From Moses and Monotheism to Buddha and Behaviorism: Cognitive Behavior Therapy's Transpersonal Crisis

By Seiden, Douglas Y.; Lam, KaNei | Journal of Transpersonal Psychology, January 1, 2010 | Go to article overview
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From Moses and Monotheism to Buddha and Behaviorism: Cognitive Behavior Therapy's Transpersonal Crisis

Seiden, Douglas Y., Lam, KaNei, Journal of Transpersonal Psychology

ABSTRACT: Philosophers of science in psychology have traditionally defined the field in such a way as to keep it distinct from inquiry into external referents of transpersonal experience. The cognitive behavioral mindfulness therapies (MTs) provide a forum for increased assimilation by the mainstream discipline of knowledge and skills drawn from the perennial psychologies and technologies of transcendence, and for accommodation of psychology's own world hypotheses, root metaphors and truth criteria. The science-metaphysics debate in psychology is presented, including the pragmatism of William James, the radical behaviorism of B.F. Skinner, and the functional contextualism of Acceptance and Commitment Therapy. Classical and operant behavioral approaches to mysticism are explored, with a proposal for an integral behaviorism incorporating ''putative events'' associated with anomalous states. The authors recommend a Transpersonal Cognitive Behavior Therapy drawing from the full range of wisdom tradition teachings in a manner that is entheo-syntonic with a given client's world view.

Reality may be merely an inference and, according to some authorities, a bad one. What is important may not be the physical world on the far side of the skin but what that world means to us on this side.

-B. F. Skinner (The steep and thorny way to a science of behavior, 1975, p. 43)

With our thoughts we make the world.

-S.G. Buddha (Byrom,Dhammapada:The sayings of theBuddha, 1976, p. 1)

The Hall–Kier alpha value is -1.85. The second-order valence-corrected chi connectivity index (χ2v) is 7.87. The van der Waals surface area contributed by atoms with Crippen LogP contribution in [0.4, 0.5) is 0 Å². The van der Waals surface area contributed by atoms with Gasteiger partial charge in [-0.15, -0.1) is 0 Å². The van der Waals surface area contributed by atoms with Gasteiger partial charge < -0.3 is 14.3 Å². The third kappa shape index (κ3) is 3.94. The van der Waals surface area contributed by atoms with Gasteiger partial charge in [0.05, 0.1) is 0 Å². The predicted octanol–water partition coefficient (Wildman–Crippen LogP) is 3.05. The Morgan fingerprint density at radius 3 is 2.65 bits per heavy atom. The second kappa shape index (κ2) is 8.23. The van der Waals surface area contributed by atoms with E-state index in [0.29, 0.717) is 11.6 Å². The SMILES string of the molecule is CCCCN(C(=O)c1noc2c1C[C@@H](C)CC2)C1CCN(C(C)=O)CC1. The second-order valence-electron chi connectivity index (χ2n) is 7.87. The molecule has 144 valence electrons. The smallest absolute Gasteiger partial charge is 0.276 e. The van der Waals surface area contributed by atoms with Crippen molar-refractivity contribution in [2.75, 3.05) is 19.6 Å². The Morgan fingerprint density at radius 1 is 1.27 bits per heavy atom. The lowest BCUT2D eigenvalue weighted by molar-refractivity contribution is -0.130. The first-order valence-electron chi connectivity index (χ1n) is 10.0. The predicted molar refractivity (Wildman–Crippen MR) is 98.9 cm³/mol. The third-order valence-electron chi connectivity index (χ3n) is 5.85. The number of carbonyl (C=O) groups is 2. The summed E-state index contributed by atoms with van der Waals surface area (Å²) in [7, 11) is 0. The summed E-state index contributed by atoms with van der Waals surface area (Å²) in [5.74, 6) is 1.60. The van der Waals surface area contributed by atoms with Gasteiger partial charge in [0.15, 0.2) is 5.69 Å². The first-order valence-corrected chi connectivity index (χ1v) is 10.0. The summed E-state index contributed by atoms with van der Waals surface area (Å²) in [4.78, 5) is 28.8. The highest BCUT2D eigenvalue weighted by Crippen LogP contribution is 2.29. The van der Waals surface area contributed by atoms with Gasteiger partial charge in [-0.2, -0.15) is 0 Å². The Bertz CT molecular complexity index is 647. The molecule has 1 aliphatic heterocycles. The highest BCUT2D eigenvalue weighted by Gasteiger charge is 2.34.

In 1939, the reigning psychological explanatory model of the day, psychoanalysis, ventured into scientifically uncharted territory to investigate the ''true'' relationship between Moses and Monotheism (Freud, 1939/1967). In 1984, behaviorism employed its own investigatory method, behavioral analysis, for a similar feat. Here, the quest was nothing short of scientifically explaining mystical experiences such as nothingness, immortality, unity and omnipresence (Hayes, 1984). In both cases, a prevailing scientific theory was used as an alternative to unfavored truth criteria (i.e., the Bible, mystics and the man in the street) to arrive at a scientifically palatable conclusion (in the former, that Moses learned monotheism from Akhenaten, and not from God; in the latter, that metaphysics, for the game of science, is overvalued linguistics).

In a recent survey of historians of American psychology and founders of transpersonal psychology, it was suggested that '' ... the emergence of mindfulness practice and Buddhist psychology as flourishing domains in mainstream academic and clinical psychology'' may be a sign that ''Perhaps American psychology is just now, 40 years following Maslow's declaration of a fourth force, ready to embrace a transpersonal perspective on psychology'' (Ruzek, 2007, p. 173). The integration of historically esoteric spiritual techniques such as meditation and mindfulness into mainstream scientific psychotherapy has been a welcome development in the evolving field. As to be expected, the theoretical and technical implications of the endeavor have provoked both controversy and cautions (Kabat-Zinn, 2003; Moran, 2008; Styron, 2005). We might even consider the discipline's rising tide of existential self-inquiry, provoked by the ''Third Wave'' cognitive behavior therapies, as indicative of a crisis of spiritual emergence (Grof & Grof, 1986/1993) for a nascent ''transpersonal behaviorism'' (Tart, 1979). There is nothing better for science than some healthy disagreement and finger pointing (at the moon or otherwise), and the advent of the cognitive behavioral mindfulness therapies (MTs, or ''empties'') promises to provide both.


In a historical sense, ''transpersonal psychology,'' far from being oxymoronically neologistic, as some would have us believe, is redundantly archaic. Until the mid- to late 19th century, psychology was the doctrine of the soul and an ally of religion (Reed, 1997).

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From Moses and Monotheism to Buddha and Behaviorism: Cognitive Behavior Therapy's Transpersonal Crisis


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